Dollars to Pounds: Weird Dreams

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The first time I saw Weird Dreams they were lit up by fairy lights, performing in the bowels of a boat moored on the river Thames. Although it was imperceptible at first, the rising tide coupled with the rocking of the vessel meant swaying along was pretty much mandatory, otherwise you started to feel a tad queasy. The band revolves around the close partnership of singer/bassist Doran (second from right) and drummer Craig (far left), who met while working at a secondhand clothes store in London and bonded over a mutal appreciation of Twin Peaks, the harmonies of the Beach Boys, girl group the Tammys and vintage soul legend O.V. Wright, amongst others. Their aim was to write timeless tunes with classic pop songwriting at its core. After two years and two EPs they’re releasing their self-produced, debut album Choreography (recorded by Rory Attwell). A collection of ’60s-indebted pop, it swirls with bittersweet harmonies and gently chiming guitars anchored by Doran’s nimble grooves and Craig’s punchy beats. Read my interview with Doran and stream album cut “Little Girl,” below.

Stream: Weird Dreams, “Little Girl”

Your album’s called Choreography and you used to dabble in contemporary dance, right? It wasn’t for very long, but my mum was a choreographer and she taught contemporary dance but that’s when I was really young. I quite liked it and I liked watching it, but I found punk rock and skateboarding and that was a bit more interesting.

Will any choreography end up in your videos? I’d quite like it if there was contemporary dance in there because it was a big part of my upbringing. I’ve got memories of being in dance studios and watching my mum teach. There’s something about the movements—they’re so flowing and I guess some of our slower songs have that kind of woozyness, which would fit really well.

Besides dance, were you surrounded by music as a kid? My grandma was amazing. She was a cellist, pianist and a singer. She used to do scat singing, which sounds funny, but she was incredible. She’s the kind of woman, if there was a small patch of grass, she’d just do yoga on it, no matter where it was. She ate garlic on toast and used to wear these glasses with lenses you couldn’t see through, but had tiny holes all the way through because she said it made her eyesight better. She taped a precious stone to her mobile to stop radiation. She had a small sports car and was convinced she’d be able to fit her instruments in it, but she would drive with her electric piano sticking out of the sunroof.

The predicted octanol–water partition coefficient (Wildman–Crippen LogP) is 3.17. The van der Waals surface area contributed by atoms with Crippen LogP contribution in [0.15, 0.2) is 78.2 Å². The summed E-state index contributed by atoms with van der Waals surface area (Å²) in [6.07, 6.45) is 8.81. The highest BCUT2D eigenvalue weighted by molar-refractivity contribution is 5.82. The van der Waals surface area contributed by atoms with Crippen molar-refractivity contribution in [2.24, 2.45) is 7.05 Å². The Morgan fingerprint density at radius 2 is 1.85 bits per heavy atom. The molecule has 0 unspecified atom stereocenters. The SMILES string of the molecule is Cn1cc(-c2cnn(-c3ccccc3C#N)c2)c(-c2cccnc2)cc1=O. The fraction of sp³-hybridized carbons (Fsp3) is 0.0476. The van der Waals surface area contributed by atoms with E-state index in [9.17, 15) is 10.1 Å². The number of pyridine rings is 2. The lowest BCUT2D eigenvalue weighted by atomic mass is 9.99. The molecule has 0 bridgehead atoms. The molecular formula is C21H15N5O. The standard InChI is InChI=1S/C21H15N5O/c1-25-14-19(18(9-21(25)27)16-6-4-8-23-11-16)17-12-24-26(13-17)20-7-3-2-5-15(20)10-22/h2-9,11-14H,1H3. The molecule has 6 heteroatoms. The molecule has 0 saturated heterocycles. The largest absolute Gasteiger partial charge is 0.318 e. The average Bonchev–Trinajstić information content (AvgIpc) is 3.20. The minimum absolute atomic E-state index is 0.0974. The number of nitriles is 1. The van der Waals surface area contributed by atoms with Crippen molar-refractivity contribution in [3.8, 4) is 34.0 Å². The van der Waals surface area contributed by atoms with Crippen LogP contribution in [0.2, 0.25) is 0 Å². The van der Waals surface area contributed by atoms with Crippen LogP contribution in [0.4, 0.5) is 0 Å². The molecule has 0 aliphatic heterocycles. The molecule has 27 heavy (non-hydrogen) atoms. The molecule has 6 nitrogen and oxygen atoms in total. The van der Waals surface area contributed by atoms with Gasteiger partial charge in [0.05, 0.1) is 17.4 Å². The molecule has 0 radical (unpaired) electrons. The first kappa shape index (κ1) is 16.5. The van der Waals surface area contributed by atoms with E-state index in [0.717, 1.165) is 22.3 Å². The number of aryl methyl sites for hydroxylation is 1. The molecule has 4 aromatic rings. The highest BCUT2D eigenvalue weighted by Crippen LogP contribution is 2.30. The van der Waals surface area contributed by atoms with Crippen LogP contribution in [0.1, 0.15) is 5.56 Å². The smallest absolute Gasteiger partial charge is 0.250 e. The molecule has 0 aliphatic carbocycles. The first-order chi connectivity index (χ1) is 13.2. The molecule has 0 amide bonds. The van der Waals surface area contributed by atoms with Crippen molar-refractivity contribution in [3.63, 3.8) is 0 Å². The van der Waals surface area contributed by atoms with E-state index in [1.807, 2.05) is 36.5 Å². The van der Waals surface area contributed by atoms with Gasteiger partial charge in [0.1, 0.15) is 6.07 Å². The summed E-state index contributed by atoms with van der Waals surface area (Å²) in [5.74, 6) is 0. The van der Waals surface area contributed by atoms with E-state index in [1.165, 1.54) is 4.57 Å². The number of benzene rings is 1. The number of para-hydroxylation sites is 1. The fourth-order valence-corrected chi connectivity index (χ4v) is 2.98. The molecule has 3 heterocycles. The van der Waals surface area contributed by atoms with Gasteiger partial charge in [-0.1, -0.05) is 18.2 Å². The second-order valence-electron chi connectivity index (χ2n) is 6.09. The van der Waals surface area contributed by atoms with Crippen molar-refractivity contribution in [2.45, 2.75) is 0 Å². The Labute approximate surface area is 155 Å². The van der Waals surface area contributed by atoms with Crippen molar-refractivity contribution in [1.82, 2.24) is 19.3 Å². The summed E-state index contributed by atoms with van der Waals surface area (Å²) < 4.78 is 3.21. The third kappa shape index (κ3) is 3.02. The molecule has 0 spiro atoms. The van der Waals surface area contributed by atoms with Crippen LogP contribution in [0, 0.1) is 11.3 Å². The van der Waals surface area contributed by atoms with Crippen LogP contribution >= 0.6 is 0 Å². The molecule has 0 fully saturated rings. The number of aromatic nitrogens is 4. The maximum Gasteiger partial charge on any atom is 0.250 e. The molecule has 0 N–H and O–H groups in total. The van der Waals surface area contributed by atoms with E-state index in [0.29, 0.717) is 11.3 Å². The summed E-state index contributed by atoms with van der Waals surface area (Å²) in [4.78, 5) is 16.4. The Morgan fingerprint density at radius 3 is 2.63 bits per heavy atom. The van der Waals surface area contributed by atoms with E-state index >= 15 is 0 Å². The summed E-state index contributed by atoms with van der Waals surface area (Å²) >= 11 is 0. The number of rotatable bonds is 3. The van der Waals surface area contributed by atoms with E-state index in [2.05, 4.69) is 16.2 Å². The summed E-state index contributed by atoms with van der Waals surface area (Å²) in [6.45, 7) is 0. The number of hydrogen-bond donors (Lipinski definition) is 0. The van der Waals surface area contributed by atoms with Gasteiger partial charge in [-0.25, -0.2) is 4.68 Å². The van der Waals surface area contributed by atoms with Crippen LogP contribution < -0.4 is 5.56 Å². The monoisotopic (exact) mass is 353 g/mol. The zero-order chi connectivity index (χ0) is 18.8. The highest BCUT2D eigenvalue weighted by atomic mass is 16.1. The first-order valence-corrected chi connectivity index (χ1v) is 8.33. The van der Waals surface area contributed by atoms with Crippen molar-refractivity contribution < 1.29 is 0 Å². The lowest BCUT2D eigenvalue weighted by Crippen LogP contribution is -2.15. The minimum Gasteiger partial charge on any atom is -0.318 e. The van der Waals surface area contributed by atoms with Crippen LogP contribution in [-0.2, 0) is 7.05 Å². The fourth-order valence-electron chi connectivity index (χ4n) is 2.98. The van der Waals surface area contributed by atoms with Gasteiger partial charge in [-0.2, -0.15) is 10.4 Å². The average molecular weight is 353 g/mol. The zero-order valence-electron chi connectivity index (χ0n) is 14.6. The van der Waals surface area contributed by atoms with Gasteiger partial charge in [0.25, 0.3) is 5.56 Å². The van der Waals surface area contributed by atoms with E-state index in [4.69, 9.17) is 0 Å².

How was supporting Stephen Malkmus in Europe? It was great. It was our first time playing out of London. He’s so humble and wise, he knows exactly what he’s doing and I think it’s so amazing that he’s been making money from independent music for 25 years.

Your last EP was called Hypnagogic Lullaby, and you also suffer from night terrors? I haven’t had it for quite a while – I used to be much more anxious. Once I bit my girlfriend which was probably the worst incident. It’s kind of romantic. You can’t really rationalise it, but I thought there was this thing that came from the top of my room that was trying to do something to her and I guess I was screaming really loudly and she put her hand over my mouth. I was still dreaming and I bit her hand. It was quite bad actually. I also pulled a case of books, a TV and stereo on top of myself. We had to screw it to the wall. That was about six years ago. That’s where “Little Girl” came from. It’s the only song I’ll ever tell anyone the meaning of because it’s quite funny. We moved into a new flat and every night she would wake up thinking there was someone there and it was just taking the mickey out of her. The situation had swapped round—I wasn’t the crazy one anymore!

Both you and Craig have a lot of tattoos. What was your first one? Do I have to answer this? I used to be a very big Kate Bush fan…

And you’re not anymore? I listened to her recently and found it quite cheesy and I used to really love it. Although “Cloud Busting” is still one of my favourite songs ever. I think it’s because my mom used to dance to Kate Bush when I was younger. Teaching it, not just dancing round the house. When I had my first tattoo I was 20. On the back of the Hounds of Love record there’s a stanza from a poem by Tennyson ["Idylls of the King"] and I’ve actually got it on my back. It’s five or six lines. Half the album’s called “The Ninth Wave” and the lines are to do with waves which I used to relate to it in some way. I don’t regret getting it. It’s not a unicorn holding a hamburger.

POSTED March 29, 2012 3:00PM IN DOLLARS TO POUNDS TAGS:

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